Reasons for lower conversion rates

While Clint understandably did not want to reveal all the numbers, I did clarify a few things with him. 

For example, I wondered whether he was looking at mobile and tablet together, as the tablet conversions may be pushing the overall mobile numbers up. According to Clint, while tablets have decent conversion rates, mobile is still higher than tablet. 

Also, there is a roughly even split between new and returning customers. I did wonder whether returning customers with saved details were pushing the numbers up. 

According to Clint: 

Unfortunately, mobile is normal and desktop is simply abysmal. I’m talking well under 1.0%, which for non-mobile just shouldn’t be the case. Now, one thing to note is, we do have a lot of traffic coming in to resource-type pages, pages that this disc golf course locator, where you’d expect a very low ecommerce conversion rate.

That said, when I segment people landing on good money pages where the conversion rate should be decent, it’s still just terrible.  I’m talking people looking for things like ‘disc golf bags’ (we’re on the first page of Google for this) so lots of traffic coming in to shop our ‘disc golf bags’ – and still, very low conversion rates.  I just don’t get it.

As mentioned in the intro, I think the issue is poor desktop performance rather than excellent mobile results, though the mobile site does have a few advantages. 

‘Hidden’ CTAs

The calls to action on product pages are below the fold (and so is the price), and therefore not immediately visible: 

It’s not the clearest CTA either: 

Call to action buttons should jump out at the shopper and, crucially, should leave them in no doubt about the next step they need to take to make the purchase. 

I’d suggest testing variations, as factors such as placement, size and colour can all make a difference. 

Errors on product pages

Error messages can be conversion killers, as they are not only frustrating, but they also undermine the customer’s trust in the reliability of the website. 

Here, if you click on ‘add to cart’ before selecting a size and colour, you get this error message: 

You then need to click on the green button to return to the page, which isn’t the best user experience. Error messages should be displayed on the page where the mistake has occurred, while sites should do what they can to avoid customers encountering these messages in the first place. 

In this case, if it’s necessary to select colour / weight options, then make this unmistakably clear to customers. Highlight the drop down box more clearly, or add text to explain what is required. 

If you do have to show an error message, do this where the error has taken place, as this will make it more likely that the customer will take steps to correct the problem. 

This example from TopShop is how it should be done. The message is clear, and just under the size selection box: 

Also, where only one size is available and therefore no selection is required, as on this page, the customer shouldn’t have to select a size. 

No delivery charges on product pages

This is something that annoys web users. Shipping charges are part of the purchase decision for customers so clear and upfront info on product pages is the best method. 

The site does have a link to ‘shipping policy’ in the footer, but this is small and easily missed. Customers may be abandoning due to lack of info here.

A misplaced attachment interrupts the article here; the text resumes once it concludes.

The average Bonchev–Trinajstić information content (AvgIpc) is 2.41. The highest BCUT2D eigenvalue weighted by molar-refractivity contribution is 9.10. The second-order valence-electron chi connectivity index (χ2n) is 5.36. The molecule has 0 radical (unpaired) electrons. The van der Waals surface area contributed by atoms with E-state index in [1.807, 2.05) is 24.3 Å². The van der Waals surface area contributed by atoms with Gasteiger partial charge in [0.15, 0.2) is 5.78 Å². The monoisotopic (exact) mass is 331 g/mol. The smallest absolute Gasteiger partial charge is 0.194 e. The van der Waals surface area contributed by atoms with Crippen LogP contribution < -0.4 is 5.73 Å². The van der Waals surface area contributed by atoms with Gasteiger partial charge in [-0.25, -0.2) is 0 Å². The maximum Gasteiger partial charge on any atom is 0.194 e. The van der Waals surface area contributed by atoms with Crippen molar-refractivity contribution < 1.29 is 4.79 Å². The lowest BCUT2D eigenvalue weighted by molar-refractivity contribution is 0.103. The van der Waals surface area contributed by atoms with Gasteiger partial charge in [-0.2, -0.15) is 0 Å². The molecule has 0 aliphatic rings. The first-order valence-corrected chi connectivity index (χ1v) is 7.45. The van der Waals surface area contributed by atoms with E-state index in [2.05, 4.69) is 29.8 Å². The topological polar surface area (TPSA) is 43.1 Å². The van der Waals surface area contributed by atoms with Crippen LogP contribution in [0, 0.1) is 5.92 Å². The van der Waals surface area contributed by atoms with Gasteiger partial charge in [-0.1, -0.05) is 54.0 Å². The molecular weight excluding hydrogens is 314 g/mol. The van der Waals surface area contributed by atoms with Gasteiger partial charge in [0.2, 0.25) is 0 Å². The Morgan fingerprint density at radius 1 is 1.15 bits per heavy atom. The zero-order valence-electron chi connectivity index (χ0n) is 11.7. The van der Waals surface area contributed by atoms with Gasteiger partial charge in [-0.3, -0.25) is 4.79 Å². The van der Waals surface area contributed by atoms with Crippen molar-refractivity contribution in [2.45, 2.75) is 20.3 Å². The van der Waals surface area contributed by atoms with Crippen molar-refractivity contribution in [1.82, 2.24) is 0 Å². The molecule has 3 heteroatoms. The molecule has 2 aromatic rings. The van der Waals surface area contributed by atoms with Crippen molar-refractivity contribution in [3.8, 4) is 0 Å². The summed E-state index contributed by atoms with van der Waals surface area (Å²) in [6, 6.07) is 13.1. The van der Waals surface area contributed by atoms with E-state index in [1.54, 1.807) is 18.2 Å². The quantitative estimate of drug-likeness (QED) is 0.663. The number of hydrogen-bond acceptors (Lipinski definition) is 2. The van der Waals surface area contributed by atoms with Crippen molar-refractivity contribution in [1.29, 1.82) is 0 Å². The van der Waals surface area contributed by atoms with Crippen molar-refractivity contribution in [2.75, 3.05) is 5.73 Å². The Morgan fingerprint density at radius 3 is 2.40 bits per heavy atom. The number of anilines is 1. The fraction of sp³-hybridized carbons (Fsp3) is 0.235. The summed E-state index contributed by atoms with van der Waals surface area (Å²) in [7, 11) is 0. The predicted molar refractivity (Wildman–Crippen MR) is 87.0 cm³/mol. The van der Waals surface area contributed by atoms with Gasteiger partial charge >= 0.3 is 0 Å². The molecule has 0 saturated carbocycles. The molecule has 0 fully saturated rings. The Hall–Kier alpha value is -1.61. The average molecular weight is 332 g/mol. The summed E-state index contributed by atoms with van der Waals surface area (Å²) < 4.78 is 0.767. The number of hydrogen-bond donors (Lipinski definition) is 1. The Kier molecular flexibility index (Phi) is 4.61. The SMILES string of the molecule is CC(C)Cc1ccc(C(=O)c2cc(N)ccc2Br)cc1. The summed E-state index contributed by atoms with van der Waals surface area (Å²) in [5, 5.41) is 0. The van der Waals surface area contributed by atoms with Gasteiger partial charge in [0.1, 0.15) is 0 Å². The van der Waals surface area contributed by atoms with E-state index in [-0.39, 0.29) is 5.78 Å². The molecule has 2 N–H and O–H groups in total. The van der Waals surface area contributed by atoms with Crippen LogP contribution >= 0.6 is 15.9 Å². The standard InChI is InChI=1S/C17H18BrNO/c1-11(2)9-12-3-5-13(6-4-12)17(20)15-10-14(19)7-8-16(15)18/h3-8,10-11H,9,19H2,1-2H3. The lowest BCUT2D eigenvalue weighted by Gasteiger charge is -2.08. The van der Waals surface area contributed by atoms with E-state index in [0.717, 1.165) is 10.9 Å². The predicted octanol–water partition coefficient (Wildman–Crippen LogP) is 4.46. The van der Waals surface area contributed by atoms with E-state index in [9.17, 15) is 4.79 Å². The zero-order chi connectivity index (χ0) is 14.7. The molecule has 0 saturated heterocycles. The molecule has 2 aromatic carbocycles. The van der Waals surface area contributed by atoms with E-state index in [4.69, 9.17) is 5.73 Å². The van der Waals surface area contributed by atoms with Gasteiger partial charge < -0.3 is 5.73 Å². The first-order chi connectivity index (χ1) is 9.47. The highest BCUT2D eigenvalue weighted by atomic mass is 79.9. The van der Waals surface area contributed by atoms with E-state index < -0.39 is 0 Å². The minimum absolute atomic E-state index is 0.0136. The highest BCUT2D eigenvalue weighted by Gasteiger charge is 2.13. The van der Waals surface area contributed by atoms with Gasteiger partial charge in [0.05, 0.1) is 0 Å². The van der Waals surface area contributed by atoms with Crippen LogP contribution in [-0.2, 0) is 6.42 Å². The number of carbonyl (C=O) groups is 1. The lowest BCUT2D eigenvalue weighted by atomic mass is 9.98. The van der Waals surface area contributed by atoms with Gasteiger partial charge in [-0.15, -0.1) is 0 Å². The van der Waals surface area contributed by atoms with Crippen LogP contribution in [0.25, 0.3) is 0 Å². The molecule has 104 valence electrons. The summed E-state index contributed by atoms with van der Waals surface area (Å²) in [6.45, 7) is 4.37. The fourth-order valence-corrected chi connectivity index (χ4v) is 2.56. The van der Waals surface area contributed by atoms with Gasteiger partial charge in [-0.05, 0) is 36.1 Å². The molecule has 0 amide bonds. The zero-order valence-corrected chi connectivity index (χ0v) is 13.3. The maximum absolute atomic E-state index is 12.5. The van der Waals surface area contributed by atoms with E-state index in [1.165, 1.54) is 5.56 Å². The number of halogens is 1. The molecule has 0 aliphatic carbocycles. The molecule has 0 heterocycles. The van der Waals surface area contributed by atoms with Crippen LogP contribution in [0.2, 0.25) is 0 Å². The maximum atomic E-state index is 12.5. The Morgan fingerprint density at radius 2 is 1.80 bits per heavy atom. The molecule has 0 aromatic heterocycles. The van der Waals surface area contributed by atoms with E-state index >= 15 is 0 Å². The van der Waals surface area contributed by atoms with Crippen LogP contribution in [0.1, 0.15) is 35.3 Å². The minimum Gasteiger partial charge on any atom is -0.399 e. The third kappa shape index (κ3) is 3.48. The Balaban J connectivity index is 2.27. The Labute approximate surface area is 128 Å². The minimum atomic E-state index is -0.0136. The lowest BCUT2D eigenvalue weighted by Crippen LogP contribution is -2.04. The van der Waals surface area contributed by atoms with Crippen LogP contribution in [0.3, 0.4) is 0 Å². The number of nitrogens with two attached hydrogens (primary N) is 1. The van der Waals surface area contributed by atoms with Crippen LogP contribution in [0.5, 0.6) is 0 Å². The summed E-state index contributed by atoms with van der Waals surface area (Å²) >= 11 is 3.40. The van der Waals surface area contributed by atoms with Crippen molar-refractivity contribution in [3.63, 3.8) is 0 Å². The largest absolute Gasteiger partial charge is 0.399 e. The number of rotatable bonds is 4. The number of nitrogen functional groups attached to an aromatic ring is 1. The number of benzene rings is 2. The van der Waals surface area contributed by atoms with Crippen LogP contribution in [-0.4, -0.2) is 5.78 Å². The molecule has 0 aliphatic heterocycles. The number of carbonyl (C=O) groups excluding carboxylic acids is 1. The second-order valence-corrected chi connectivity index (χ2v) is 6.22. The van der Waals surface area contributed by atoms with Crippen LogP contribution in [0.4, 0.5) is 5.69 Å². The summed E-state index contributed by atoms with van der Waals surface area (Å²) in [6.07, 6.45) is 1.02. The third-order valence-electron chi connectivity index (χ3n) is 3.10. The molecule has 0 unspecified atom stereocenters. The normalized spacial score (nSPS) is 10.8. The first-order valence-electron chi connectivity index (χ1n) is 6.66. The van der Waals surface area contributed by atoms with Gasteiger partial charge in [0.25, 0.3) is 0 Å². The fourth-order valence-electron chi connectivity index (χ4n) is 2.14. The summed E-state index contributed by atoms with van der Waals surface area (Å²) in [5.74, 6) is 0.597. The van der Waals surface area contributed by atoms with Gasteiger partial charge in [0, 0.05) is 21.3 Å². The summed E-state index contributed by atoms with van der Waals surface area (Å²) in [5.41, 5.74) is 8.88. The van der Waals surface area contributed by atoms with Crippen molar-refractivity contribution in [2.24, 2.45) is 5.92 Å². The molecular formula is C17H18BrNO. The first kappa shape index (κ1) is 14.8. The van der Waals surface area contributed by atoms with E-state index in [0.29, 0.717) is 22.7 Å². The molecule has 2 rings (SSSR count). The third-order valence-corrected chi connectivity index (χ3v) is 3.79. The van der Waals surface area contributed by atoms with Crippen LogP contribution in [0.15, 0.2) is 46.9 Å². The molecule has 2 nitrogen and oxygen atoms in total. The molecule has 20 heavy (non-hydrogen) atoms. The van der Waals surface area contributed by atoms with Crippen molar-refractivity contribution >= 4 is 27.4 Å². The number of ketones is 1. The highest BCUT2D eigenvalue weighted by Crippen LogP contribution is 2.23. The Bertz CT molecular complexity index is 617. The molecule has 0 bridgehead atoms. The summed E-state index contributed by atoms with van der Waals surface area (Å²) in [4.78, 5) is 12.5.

In addition, the site offers free shipping for orders over $45. This is a great way to encourage sales and increase basket values, but the site doesn’t make this clear at all. 

It should be displayed prominently in the header, on product pages, and customers should be prompted on the basket page to spend a little more to qualify. 

Coupon code box

This may be a small problem, but adding a coupon code box to the checkout or basket page is effectively inviting consumers to head to Google and search for codes. 

It tells the customer that discounts are available, and that other people are getting them. This may prompt them to abandon as they feel they aren’t getting the best price, or they may head to Google to search for codes. 

If they find some they may come back, or they may find codes from a competitor. Either way, it’s taking customers away from the checkout. 

There are a number of possible solutions to the coupon code problem, including showing codes only to customers arriving from affiliates or emails, making it less prominent, or offering a basic code to any customers that arrive at checkout. 

Registration at checkout

Making customers register before checkout is a proven barrier, and one which should be avoided.

Of course, registration should be an option, and there are benefits to customer and retailer, but it shouldn’t get in the way of making the sale. 

Checkout not enclosed

Enclosing the checkout means removing main navigation, the search box, and other links which may distract the shopper from the task in hand (paying) and take them away from the checkout. 

Here, there are various elements on view which may distract shoppers: 

Checkout error messages

Error messages during checkout can be a real conversion killer, perhaps more so than on product pages. Not only are they irritating, but they can also undermine customer confidence in the security of the process. 

Here, I think I’ve made an error entering card details, but the message doesn’t make that as clear as it could and, as with the product page error, it dumps me on a separate page. 

In summary…

Without full knowledge of and access to the site analytics, as well as running various tests, we can only guess at the reasons for the poor desktop performance of this site. 

However, the problems I’ve mentioned here will undoubtedly be contributing to the problem, and fixing these issues should improve conversions.

I’m sure I’ve missed things our smarter readers will have spotted, so please leave your comments below…